But Saturday’s event from the Ameristar Casino in Kansas City, Mo., represents something altogether different. It’s not a women’s match headlining an otherwise all-male card, but a show of nothing but women’s fights.
Whatever the ceiling would be today for such a show without the UFC name attached to it will be made clear. The main event, featuring "Cyborg," whose real name she goes by today is Cristiane Justino (11-1), faces Marloes Coenen (21-5).
They are the two best known active women fighters not under UFC contract, and the two most successful in the 145 pound weight class. The two battle in a five-round fight to become Invicta’s first featherweight champion.
Cyborg, the muscular and controversial Brazilian, was champion with the Strikeforce organization until being stripped of the title after a positive steroid test at the end of 2011. One of her victims, on Jan. 30, 2010, was Coenen, a 13-year veteran of women’s MMA fighting dating back to some of its earliest shows in Japan.
The main event is a battle of technique and experience against strength, aggressiveness and ferocity. The latter traits allowed Cyborg to dominate the first fight, winning via third round TKO.
"This is our biggest card," said Knapp, who began the promotion more than a year ago, running shows that have gotten critical acclaim by the hardcore fans, but up to this point, have had no presence past the Internet.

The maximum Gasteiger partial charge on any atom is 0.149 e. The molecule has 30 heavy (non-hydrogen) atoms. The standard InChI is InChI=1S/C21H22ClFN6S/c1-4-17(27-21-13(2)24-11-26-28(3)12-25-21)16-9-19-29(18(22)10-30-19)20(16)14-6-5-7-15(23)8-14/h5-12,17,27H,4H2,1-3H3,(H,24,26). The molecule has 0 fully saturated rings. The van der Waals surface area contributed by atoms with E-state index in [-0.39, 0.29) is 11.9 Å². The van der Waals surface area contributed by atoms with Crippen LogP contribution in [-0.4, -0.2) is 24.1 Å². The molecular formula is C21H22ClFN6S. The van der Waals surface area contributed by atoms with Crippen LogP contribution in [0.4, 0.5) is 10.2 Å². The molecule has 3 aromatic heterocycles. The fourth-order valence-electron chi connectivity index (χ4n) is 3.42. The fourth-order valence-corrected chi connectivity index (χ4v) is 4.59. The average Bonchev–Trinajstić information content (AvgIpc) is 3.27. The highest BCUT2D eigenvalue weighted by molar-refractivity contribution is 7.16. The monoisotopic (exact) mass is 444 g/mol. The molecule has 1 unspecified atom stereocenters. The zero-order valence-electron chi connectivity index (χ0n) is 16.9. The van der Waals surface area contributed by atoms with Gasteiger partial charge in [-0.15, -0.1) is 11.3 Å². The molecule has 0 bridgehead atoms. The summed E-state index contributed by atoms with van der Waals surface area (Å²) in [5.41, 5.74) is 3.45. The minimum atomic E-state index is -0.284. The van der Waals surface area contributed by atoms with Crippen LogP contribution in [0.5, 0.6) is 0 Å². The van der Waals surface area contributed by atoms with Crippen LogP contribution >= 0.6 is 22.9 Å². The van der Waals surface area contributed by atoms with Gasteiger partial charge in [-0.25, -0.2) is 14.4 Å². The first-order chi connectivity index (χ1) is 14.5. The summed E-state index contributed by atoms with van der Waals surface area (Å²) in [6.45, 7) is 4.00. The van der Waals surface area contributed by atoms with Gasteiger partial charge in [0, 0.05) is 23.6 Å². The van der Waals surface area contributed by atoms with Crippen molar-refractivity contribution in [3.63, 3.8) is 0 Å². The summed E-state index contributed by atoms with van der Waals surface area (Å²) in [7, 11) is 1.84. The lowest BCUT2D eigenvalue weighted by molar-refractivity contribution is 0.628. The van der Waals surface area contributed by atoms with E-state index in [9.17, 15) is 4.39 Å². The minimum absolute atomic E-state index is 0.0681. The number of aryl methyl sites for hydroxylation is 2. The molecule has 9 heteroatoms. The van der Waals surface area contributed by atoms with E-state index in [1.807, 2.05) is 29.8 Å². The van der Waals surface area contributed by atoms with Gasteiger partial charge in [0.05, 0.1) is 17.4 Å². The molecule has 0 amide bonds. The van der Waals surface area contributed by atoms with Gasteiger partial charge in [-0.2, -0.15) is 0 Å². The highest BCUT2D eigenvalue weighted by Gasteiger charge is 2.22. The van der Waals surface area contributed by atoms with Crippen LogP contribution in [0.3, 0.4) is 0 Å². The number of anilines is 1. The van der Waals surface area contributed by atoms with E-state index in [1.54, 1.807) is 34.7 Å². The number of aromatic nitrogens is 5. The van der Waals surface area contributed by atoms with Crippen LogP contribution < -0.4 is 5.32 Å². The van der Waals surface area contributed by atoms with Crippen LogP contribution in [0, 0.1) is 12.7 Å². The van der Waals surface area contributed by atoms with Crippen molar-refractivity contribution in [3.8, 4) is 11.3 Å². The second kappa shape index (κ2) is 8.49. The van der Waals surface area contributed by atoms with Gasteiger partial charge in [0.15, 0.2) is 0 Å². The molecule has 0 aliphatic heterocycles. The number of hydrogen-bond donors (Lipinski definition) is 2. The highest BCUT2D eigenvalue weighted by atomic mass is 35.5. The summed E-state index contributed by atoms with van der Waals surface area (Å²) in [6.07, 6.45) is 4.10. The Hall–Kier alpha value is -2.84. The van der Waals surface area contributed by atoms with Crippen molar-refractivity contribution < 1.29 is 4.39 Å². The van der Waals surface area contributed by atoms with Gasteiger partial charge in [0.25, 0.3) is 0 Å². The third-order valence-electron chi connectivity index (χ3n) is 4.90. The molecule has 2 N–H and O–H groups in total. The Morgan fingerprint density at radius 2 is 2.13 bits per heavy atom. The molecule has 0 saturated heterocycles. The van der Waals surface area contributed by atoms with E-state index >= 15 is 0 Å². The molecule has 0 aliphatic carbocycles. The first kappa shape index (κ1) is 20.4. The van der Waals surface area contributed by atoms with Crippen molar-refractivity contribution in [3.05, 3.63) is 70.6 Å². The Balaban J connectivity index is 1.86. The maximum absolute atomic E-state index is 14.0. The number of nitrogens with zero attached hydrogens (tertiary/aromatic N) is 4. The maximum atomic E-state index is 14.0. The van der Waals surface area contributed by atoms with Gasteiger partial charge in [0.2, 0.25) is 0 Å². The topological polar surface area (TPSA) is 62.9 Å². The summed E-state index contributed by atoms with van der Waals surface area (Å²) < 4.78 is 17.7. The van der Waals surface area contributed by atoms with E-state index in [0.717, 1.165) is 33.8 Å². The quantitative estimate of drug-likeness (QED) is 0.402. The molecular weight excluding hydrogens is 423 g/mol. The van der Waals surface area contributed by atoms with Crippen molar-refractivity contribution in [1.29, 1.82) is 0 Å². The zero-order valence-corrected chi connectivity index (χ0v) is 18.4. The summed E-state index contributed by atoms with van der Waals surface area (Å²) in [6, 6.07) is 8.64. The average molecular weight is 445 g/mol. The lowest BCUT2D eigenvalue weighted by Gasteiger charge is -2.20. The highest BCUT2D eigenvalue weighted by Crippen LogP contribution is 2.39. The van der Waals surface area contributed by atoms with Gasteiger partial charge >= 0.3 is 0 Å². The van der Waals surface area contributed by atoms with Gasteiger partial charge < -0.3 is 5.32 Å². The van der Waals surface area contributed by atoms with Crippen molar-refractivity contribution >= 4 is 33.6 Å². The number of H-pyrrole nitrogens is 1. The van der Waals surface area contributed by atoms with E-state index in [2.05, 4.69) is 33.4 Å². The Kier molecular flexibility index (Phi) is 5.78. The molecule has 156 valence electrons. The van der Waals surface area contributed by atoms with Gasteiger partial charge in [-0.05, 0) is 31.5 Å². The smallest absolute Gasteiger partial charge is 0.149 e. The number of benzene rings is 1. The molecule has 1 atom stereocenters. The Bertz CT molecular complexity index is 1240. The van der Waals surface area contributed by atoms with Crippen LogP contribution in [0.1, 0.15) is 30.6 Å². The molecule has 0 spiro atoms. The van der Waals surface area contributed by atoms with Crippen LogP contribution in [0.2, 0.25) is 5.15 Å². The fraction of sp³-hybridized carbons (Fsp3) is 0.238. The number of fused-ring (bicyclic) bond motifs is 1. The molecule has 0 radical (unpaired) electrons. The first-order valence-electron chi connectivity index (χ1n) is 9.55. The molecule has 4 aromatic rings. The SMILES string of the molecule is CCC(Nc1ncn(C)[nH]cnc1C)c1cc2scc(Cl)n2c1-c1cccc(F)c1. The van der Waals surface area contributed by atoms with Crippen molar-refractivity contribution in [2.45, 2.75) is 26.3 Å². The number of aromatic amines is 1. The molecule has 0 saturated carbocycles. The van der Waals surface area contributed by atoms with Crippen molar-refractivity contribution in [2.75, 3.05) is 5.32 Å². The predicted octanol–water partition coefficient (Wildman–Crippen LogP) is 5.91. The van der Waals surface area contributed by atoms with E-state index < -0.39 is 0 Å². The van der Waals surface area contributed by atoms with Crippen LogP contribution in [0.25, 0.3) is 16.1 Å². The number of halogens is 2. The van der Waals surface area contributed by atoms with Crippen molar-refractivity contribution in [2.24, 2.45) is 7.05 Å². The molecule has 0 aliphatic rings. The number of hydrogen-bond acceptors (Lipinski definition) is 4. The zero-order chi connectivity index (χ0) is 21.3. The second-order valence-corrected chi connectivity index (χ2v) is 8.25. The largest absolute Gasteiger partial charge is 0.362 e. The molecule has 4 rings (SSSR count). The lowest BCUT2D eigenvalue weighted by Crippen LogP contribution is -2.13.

"I always struggled with going to pay-per-view. It took a while for me to make my mind up about a televised pay-per-view. My mind has always been that you never go to pay-per-view until you really build things up. It took a while to break this mindset. We got a good enough (financial) deal. This wasn’t costing me any ore than the last show. I was already buying satellite time. It’s just providing more options for the fans to watch it, and hope it will lead to more opportunities for the athletes and for sponsorships. It’s a big step for me. I had it so stuck in my head after all these years that you never go to pay-per-view until you’ve really elevated the brand, but I think it’s a good move. We have nothing to lose. We’re just going to get new viewers," Knapp said.